The opinion of the court was delivered by: Shadur, District Judge.
MEMORANDUM OPINION AND ORDER
Defendants City of Chicago (the "City"), Richard Brzeczek
("Brzeczek"), M. Michel-borough ("Michelborough") and J.
Baldridge ("Baldridge") have moved to dismiss the Second
Amended Complaint (the "Complaint") of plaintiff Ramon
Magayanes ("Magayanes"). For the reasons stated in this
opinion and order, the motions of the City and Brzeczek are
granted and the motion of defendants Michelborough and
Baldridge is denied.
Magayanes alleges that on November 13, 1979 he was arrested
and beaten by Terrance and Sullivan, both Chicago police
officers, solely because of their belief that he was Iranian.
Michelborough and Baldridge, also Chicago police officers,
drove the squadrol in which Magayanes was transported to jail
following his arrest. Their alleged liability is predicated on
Magayanes' assertion that he was injured during the drive to
jail. Magayanes claims that injury was due to all four
officers' "failure to prevent plaintiff from being injured"
because of their belief he was Iranian (Complaint ¶ 32-33).
Brzeczek and the City are alleged to have "knowingly,
intentionally, maliciously with deliberate indifference and
gross negligence" (Complaint ¶ 24, 40, 52) "failed in their
duty to control, supervise, and in any way train their agents
in dealing with anti-Iranian sentiments by their agents or the
public" (Complaint ¶ 10, 27, 46), thereby directly and
proximately causing Magayanes' injuries.
Magayanes claims various constitutional violations, and
entitlement to relief against all defendants under the Civil
Rights Act of 1871, 42 U.S.C. § 1983 and 1985.
In its motion to dismiss, the City relies chiefly on
Magayanes' alleged failure to plead actions by the City
sufficient to meet the standard established in Monell v.
Department of Social Services of the City of New York,
436 U.S. 658, 98 S.Ct. 2018, 56 L.Ed.2d 611 (1978). In Monell a class of
female employees sued under Section 1983, alleging that New
York's Board of Education and Department of Social Services
had, as a matter of official policy, compelled pregnant
employees to take unpaid leaves of absence before such leaves
were medically necessary. Overruling Monroe v. Pape,
365 U.S. 167, 81 S.Ct. 473, 5 L.Ed.2d 492 (1961), the Court held that a
municipality was a "person" subject to liability under Section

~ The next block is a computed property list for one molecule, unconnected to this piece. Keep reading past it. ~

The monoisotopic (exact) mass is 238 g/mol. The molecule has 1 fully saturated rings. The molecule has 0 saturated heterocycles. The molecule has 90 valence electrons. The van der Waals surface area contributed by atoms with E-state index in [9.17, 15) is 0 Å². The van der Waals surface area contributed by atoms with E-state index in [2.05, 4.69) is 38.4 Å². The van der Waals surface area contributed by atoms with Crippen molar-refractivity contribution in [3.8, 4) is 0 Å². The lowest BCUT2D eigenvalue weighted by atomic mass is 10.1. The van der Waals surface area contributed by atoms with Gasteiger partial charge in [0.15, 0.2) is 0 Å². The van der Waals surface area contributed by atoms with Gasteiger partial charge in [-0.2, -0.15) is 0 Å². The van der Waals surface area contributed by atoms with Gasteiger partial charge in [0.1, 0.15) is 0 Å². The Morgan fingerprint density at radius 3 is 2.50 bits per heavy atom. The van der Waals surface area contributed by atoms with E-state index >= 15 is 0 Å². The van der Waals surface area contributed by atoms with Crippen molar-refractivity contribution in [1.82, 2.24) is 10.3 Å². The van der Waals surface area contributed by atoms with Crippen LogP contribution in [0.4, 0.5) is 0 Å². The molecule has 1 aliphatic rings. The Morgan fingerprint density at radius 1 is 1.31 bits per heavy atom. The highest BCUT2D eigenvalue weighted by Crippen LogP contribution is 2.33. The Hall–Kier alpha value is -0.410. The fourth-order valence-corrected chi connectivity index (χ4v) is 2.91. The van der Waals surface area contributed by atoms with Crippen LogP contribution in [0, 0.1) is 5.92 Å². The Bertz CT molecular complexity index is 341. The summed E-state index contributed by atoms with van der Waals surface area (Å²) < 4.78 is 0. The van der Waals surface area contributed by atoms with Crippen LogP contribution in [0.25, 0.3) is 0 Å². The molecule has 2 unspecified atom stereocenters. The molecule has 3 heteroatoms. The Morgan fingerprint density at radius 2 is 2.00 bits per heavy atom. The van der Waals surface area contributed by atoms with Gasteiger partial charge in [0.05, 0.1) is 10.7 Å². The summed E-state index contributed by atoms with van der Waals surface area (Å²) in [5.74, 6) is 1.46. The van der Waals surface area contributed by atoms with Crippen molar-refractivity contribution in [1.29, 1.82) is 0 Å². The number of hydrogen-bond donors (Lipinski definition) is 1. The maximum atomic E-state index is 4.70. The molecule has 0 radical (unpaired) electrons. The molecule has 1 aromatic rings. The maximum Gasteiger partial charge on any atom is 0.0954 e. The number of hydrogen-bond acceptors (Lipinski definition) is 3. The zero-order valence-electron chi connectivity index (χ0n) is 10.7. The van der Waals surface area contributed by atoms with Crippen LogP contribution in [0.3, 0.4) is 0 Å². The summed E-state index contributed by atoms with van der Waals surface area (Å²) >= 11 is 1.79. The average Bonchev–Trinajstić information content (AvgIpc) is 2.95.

1983 for unconstitutional action that (436 U.S. at 690-91, 98
S.Ct. at 2035-36):
implements or executes a policy statement,
ordinance, regulation, or decision officially
adopted and promulgated by that body's officers
[or that constitutes a] governmental "custom"
even though such a custom has not received formal
approval through the body's official
decision-making channels. . . .*fn1
It is difficult to perceive how the actions allegedly giving
rise to the City's liability in this instance (failure to
control, supervise or train the City's agents to deal with
anti-Iranian sentiment) could be construed to constitute an
"officially adopted policy" or "governmental custom" thereby
satisfying the Monell requirement. Magayanes alleges a single
instance of individual officers' misconduct that, however
reprehensible if true, does not indicate systematic,
city-supported abuses of the nature to which Monell makes
Magayanes' principal arguments in opposition to the City's
motion are two-fold:
First, Magayanes contends that some language in Owen v. City
of Independence, 445 U.S. 622, 100 S.Ct. 1398, 63 L.Ed.2d 673
(1980), dictates that municipal liability is proper here
(Plaintiff's Brief at 2-3). However, Owen, which involved
direct actions by a City Council and a City Manager pursuant to
the Council's orders, did not suggest a modification of the
Monell standard. In fact, Owen expressly recognized the
respondeat superior limitation suggested by Monell; 100 S.Ct.
at 1418 n. 39.
Second, Magayanes claims that the Complaint's allegations
against the City reflect sufficient specificity and
probability of success that, under the general principles
governing the disposition of motions to dismiss, Magayanes is
entitled to "his day in court" (Plaintiff's Brief 3-4). This
Court concurs in the views expressed by Judge Grady in
Thedford v. Joyce, supra, dealing with circumstances quite
similar to those in this case. Judge Grady recognized that the
principle "that an action should not be dismissed on the
pleadings unless it appears that plaintiffs can `prove no set
of facts in support of their claim'" applies in the Section
1983 context. Nonetheless he held that allegations against a
municipality will not suffice if they are so conclusory as not
to support "any possible Monell-type claim against the City or
the head of the Police Department." Specifically, he noted that
plaintiffs must "explain the ...